I too give Imen more credibility, but it's because of what she does and the research she's done, and know some of the things she's written in the past. More than just going to Feng Huang Shan and watching it being made, or calling her tea master (which I've learned only seems to result in "...and heard a line of BS"), she's gone and talked extensively, grew up in the area, and does a lot of research - don't forget that she's even translating a book on Dancong.
I don't think she handled the situation very well, but if you strip away the argumentation, she makes some pretty solid points. I think that without the argumentation, the conversation would have gone like this:Roy
: "Dancong really refers to bushes with a single trunk. Each tree only produces a few kg of leaves, not enough for a harvest."Imen
: "There are many different strains used for Dancong, many that don't have a single trunk - here's some pictures. It's true that a single bush only yields a few kg, which is definitely not enough for a commercial harvest, but those very small single-bush harvests are done. Those 3kg batches come from famous trees such as the x, y, and z trees. Those batches are very rare and expensive, and many don't leave Chaozhou. These trees are also propagated naturally, rather than being cloned, which makes each batch unique."Roy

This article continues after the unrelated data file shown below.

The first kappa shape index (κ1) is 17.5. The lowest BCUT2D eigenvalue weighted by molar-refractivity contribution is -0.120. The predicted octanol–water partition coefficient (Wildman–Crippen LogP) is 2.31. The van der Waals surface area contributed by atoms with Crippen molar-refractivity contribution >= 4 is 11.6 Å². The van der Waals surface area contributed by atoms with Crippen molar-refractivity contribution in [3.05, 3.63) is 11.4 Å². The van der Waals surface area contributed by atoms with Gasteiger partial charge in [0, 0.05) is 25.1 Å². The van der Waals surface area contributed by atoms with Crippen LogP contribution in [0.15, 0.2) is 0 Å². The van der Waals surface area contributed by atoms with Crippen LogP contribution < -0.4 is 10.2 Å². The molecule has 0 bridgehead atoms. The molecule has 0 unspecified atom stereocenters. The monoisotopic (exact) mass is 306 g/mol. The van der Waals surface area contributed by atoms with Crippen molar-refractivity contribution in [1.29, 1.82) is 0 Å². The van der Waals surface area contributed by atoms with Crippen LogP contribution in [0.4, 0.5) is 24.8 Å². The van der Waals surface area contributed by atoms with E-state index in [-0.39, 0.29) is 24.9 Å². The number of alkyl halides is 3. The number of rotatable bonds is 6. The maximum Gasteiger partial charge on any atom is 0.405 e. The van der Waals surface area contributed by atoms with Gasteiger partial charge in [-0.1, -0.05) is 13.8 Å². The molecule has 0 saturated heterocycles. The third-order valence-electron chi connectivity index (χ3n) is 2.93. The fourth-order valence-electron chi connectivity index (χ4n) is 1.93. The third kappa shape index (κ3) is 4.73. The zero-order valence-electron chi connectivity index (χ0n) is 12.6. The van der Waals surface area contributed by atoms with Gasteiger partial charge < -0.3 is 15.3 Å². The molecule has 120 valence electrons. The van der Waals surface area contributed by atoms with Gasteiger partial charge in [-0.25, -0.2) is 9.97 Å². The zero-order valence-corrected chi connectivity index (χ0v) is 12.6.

: "I called Mr. A and Mr. B and they said there's no way a single tree could produce enough for a commercially viable harvest."Imen
: "Of course not, but we're not talking about a commercially viable harvest. There are different grades of DC, with single bush at the top down to Shui Xian. For commercial purposes the bushes are cultivated asexually and harvested the same way most other teas are harvested. Just like other teas, however, the best grades are something very different and special.
Just like the famous DHP trees, there are [less] famous DC trees that produce very small harvests, usually done as a small family operation for the love of tea rather than for the money. Most of the time you cannot find these teas available commercially. Travelling the countryside I've talked to people such as [name], [name], [name] who produce small batches from trees such as the x, y, and z bush; in fact I am drinking some from the x bush right now, which was on the... [...] see these posts I wrote a while back on my experiences in Feng Huang, the differences between trees, and so on [a bunch of links]"
The bottom line is that Imen specializes in DC, where Roy is a generalist. There's a lot of misinformation out there, but Imen has really done a lot to get to the bottom of things. If you look back through her blog, and even through her online store, she knows exactly what bush her trees come from - even if it's a bush that's 3 generations down from some famous bush. The pictures she posted were pretty strong evidence in and of themselves, but I think that if she had a cooler head then she would have been able to present a lot more proof. I don't fault Imen, though - we all lose our cool from time to time